“Deep Concern” for the al-Aqsa Hospital’s Workers and Patients in Gaza

Doctors from the UK who have been working at a hospital in the central Gaza Strip have expressed their “deep concern” for patients and staff remaining there.

The fighting between the Israeli military and Hamas has reportedly intensified in nearby areas.

According to Deborah Harrington, an obstetrician at al-Aqsa Martyrs Hospital in Deir al-Balah, the ongoing fighting has resulted in a significant decrease in the number of staff available to work at the facility in the past two weeks.

Meanwhile, she mentioned that the hospital continues to provide daily treatment to around 600 to 700 patients, while also serving as a temporary shelter for numerous displaced individuals in the area.

“For the people living in Middle Gaza, the situation will be a complete disaster due to the lack of healthcare staff,” expressed surgeon Nick Maynard, a member of the team, in an interview with the BBC.

When questioned about the reports, the Israel Defence Forces (IDF) informed the BBC that the forces in the vicinity are approximately 1.5km (0.9 miles) away and there is no ongoing activity in that area.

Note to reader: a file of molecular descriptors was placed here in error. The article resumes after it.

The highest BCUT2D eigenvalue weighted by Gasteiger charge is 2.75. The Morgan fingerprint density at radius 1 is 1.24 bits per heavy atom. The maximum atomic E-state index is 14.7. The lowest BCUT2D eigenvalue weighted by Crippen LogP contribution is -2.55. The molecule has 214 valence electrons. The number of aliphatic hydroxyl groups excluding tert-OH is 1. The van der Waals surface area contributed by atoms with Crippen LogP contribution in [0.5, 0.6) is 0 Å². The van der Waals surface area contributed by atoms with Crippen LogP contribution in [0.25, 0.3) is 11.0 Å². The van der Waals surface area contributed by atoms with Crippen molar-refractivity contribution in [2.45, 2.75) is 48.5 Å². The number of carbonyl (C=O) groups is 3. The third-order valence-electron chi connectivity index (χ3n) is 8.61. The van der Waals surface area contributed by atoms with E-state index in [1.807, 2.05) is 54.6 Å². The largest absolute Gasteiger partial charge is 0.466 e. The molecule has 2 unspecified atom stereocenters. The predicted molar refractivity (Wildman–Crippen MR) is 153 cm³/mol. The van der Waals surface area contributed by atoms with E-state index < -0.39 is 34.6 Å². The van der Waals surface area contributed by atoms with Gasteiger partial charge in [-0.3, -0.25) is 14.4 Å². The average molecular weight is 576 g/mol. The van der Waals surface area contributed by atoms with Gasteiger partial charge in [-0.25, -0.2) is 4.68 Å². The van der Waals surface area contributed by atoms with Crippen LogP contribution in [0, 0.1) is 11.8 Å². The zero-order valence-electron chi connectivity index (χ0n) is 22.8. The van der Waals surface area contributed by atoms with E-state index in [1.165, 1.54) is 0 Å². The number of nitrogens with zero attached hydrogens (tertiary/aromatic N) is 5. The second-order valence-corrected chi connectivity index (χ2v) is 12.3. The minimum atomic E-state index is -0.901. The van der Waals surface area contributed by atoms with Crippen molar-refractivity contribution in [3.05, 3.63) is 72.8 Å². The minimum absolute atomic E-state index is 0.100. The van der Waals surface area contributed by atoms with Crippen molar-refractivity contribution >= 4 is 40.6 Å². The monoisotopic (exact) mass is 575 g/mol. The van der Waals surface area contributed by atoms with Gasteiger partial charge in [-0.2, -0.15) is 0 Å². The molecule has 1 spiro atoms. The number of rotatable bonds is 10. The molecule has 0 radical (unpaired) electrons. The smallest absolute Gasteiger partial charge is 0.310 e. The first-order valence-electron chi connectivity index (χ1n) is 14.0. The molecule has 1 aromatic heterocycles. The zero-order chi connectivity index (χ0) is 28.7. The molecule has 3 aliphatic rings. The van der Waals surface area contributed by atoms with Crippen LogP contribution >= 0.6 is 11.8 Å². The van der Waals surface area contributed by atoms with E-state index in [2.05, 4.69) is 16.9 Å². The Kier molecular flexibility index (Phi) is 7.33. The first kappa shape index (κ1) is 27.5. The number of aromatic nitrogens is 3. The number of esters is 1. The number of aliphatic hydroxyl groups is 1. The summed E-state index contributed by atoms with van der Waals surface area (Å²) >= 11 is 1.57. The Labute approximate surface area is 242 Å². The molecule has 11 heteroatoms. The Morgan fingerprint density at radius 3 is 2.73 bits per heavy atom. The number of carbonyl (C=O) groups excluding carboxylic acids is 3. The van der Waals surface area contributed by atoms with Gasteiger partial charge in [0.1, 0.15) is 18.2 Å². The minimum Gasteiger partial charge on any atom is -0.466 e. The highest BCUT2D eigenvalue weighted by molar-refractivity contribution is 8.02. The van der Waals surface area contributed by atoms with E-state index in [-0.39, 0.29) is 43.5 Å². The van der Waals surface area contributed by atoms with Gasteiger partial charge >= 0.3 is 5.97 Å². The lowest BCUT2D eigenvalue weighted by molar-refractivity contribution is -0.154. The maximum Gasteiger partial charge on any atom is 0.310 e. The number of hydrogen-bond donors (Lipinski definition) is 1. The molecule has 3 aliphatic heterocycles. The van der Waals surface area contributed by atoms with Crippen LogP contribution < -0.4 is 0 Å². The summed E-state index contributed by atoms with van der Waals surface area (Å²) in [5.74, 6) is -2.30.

Hospitals receive special protection under international humanitarian law. It is crucial to prioritise the safety and well-being of patients, medical staff, and other civilians during any military operation conducted near hospitals.

MAP and the International Rescue Committee (IRC) recently made an announcement regarding their staff having to withdraw and cease activities due to the escalating Israeli military presence around the al-Aqsa Hospital.

The director of the World Health Organisation (WHO), Dr Tedros Adhanom Ghebreyesus, expressed concern over reports of escalating hostilities and evacuation orders near the crucial al-Aqsa hospital. These developments have resulted in the displacement of over 600 patients and a majority of healthcare workers, according to the facility’s director.

He emphasised the significance of al-Aqsa, highlighting its crucial role as a vital hospital in Gaza’s Middle Area. He stressed the importance of ensuring its continued operation and safeguarding it to provide essential lifesaving services.

“It is absolutely unacceptable to allow any more deterioration of its functionality – especially considering the immense trauma, injury, and humanitarian suffering involved. Such a course of action would be morally and medically outrageous,” he cautioned.

Speaking to the BBC from Cairo airport, Mr Maynard, a senior surgeon and clinical lead with MAP who worked at al-Aqsa’s surgical unit for two weeks, said he and his team were instructed to leave Gaza last Friday.

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“I was in the middle of a challenging surgical procedure when I received shocking news. After completing my work in the operating room, I stepped out to discover that a devastating incident had occurred in the intensive care unit (ICU).” He stated, “We were instructed to vacate the premises.”

According to two other doctors, they were informed about an incident at the ICU and later came across pictures on social media showing a bullet lodged in the wall of the ICU building. However, they did not personally witness the incident.